Our last feature isn’t actually one but encompasses everything else that has been aforementioned. Laptops shouldn’t be too thin otherwise you will have to compromise on a number of other features like battery life, upgradability, cooling, sound quality, stability, connectivity and even your typing experience.
Most of it has to do with the laws of physics which are immutable. Some, like Lenovo, with the Yoga 3 Pro partially solved the problem by making the tablet flatter (i.e. covering a bigger surface area for the same volume) while others, like Toshiba with its the Satellite U840W, stretch across one axis to offer a wider vista.
8. Dual channel memory
If you want to extract a bit more performance (around 10%) from your laptop, then choose one that whose memory has been set up as dual channel configuration. This means having a laptop with two memory slots, containing two memory modules of equal capacity and a processor that can support dual-channel. In other words, choosing either 8GB (2x4GB) or 16GB (2x8GB) laptops. 16GB laptop modules are too expensive at the moment and 2GB ones are simply too small in capacity. Opting for laptops that do not have soldered memory modules also means that you will be able to upgrade to 32GB RAM in the future.
It’s been nearly four years since the first commercially available laptop and router to support this networking protocol were launched. Compared to its predecessors, 802.11ac allows for faster data transfer and more importantly kept going on; you will obviously need a transmitting hardware that supports 802.11ac in the first place.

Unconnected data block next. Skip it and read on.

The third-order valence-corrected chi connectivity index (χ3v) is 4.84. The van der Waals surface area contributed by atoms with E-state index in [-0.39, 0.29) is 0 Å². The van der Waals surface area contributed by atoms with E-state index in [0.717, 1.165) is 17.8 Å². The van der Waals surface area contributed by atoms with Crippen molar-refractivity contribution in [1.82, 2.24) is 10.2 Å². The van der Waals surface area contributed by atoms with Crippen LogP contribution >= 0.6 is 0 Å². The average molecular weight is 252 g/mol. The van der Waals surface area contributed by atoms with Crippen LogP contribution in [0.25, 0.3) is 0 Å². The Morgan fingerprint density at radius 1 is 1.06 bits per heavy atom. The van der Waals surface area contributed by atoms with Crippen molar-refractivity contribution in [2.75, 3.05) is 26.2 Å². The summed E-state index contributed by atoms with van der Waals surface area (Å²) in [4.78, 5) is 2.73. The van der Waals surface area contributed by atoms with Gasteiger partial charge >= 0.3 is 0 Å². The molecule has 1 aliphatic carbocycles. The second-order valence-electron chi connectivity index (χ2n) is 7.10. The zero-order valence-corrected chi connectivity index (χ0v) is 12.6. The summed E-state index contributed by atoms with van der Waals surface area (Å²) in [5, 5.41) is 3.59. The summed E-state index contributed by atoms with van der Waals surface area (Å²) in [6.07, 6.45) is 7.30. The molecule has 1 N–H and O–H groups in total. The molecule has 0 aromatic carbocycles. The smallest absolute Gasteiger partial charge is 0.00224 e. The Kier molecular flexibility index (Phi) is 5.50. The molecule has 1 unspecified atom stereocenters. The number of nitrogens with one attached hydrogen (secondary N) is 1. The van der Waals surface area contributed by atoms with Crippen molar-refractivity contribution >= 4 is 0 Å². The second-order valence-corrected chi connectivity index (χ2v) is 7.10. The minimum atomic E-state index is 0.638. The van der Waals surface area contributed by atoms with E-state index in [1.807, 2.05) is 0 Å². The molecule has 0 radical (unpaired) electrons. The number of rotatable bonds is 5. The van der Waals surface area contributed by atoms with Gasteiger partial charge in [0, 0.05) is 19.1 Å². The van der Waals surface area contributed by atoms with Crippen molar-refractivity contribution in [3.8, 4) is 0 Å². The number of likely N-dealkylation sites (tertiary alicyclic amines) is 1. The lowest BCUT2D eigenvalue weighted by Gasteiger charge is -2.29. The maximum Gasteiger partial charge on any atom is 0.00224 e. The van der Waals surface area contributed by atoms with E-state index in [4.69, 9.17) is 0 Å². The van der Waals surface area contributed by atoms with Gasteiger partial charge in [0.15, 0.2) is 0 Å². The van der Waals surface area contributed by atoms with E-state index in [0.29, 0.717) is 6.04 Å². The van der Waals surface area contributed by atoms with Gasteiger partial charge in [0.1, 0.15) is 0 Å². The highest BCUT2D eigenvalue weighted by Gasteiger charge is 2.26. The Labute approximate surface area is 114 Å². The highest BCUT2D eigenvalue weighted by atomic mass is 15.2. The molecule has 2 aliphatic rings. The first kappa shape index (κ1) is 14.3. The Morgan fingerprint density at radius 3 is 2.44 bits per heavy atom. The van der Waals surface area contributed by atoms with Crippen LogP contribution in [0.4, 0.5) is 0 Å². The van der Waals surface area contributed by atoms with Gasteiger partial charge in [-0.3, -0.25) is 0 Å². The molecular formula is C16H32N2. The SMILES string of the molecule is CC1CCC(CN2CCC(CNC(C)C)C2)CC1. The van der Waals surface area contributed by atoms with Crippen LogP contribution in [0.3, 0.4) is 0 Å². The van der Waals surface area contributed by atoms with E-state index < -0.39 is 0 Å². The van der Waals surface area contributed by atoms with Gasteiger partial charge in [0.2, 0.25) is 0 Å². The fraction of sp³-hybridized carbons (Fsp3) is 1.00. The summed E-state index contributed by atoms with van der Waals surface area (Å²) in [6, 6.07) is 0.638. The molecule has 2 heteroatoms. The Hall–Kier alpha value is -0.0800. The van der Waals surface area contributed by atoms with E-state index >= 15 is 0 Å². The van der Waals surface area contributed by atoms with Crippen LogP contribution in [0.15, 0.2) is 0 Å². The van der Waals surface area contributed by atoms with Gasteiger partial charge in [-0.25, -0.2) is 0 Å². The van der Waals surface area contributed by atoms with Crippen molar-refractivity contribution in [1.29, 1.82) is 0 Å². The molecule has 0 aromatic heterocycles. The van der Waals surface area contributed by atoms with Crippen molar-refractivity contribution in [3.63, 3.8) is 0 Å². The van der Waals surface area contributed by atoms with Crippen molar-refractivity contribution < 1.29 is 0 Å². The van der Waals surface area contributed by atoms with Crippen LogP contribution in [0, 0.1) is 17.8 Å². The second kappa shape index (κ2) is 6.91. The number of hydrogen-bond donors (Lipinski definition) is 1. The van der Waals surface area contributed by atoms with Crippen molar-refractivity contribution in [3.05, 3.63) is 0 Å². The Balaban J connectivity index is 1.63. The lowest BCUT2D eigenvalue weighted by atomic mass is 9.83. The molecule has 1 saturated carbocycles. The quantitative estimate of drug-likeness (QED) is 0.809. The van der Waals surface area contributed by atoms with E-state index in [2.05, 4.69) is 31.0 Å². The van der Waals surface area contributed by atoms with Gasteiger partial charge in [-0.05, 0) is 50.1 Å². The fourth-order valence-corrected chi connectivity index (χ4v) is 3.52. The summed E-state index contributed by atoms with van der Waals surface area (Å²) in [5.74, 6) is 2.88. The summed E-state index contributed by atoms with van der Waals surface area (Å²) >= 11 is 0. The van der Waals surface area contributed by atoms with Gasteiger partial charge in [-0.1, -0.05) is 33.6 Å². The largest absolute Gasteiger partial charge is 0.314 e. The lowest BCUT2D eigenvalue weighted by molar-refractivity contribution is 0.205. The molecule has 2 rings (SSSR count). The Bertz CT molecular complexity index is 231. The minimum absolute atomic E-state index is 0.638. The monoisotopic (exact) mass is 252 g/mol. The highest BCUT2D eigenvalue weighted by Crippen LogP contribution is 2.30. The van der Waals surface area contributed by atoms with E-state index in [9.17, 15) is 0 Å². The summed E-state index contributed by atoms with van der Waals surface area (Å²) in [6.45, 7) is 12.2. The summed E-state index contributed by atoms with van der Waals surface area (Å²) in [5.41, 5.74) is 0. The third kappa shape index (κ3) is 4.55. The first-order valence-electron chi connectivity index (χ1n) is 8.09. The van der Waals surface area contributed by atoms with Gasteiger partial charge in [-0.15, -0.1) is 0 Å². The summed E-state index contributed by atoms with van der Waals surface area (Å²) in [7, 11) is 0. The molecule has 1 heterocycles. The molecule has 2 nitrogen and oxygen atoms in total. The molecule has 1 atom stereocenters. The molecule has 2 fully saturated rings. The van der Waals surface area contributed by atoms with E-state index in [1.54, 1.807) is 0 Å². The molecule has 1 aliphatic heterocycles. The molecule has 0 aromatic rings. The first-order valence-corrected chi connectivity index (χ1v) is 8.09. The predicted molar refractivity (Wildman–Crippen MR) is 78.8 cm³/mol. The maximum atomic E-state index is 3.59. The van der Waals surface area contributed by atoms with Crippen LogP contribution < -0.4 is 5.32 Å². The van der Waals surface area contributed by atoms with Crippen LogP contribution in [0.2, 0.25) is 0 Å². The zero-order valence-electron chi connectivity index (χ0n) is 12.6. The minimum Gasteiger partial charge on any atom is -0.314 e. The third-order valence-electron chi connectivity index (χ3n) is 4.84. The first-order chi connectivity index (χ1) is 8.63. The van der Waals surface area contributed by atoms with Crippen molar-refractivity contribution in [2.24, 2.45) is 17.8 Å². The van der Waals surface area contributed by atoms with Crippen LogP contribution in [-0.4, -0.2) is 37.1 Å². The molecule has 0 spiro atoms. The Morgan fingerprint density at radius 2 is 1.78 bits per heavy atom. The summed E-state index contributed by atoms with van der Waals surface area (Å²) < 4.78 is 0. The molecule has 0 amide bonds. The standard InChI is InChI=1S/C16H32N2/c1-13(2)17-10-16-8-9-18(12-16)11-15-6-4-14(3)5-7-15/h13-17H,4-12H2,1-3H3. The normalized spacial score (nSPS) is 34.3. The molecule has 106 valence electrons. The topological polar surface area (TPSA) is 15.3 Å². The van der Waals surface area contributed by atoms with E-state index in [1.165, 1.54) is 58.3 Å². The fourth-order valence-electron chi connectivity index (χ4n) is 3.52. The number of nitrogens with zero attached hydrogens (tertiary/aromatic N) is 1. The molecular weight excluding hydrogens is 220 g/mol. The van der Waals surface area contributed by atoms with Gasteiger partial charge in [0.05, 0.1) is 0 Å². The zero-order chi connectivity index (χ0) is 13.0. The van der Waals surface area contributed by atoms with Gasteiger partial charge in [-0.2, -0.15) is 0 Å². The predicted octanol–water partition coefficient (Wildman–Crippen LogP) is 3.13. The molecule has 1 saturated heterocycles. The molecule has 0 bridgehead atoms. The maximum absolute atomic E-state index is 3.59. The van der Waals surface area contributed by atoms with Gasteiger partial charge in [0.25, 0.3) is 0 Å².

The next generation Wi-Fi, 802.11ad, has already started to appear in new laptops and routers. Given that it has the explicit backing of Intel, is likely to come to market quicker. It allows for even higher speeds but only for short ranges, making it ideal for wireless scenarios (like a no-wires monitor connection) but not that good for long distances.
10. Thinner frames and smaller screen sizes
Dell caused a mini revolution by unveiling one laptop that had an impossibly thin bezel. The XPS 13’s feat has yet to be replicated by other manufacturers but it may well pave the way for a few more models. Smaller form factors, something made popular by Apple’s 2008 MacBook Air, are here to stay and could explain the success of Chromebooks and Cloudbooks. A small screen (13.3-inch and below) with a thin bezel (less than 10mm) represents an ideal balance, boosting the screen sharpness (as measured in DPI) at equal resolutions, compared to bigger models.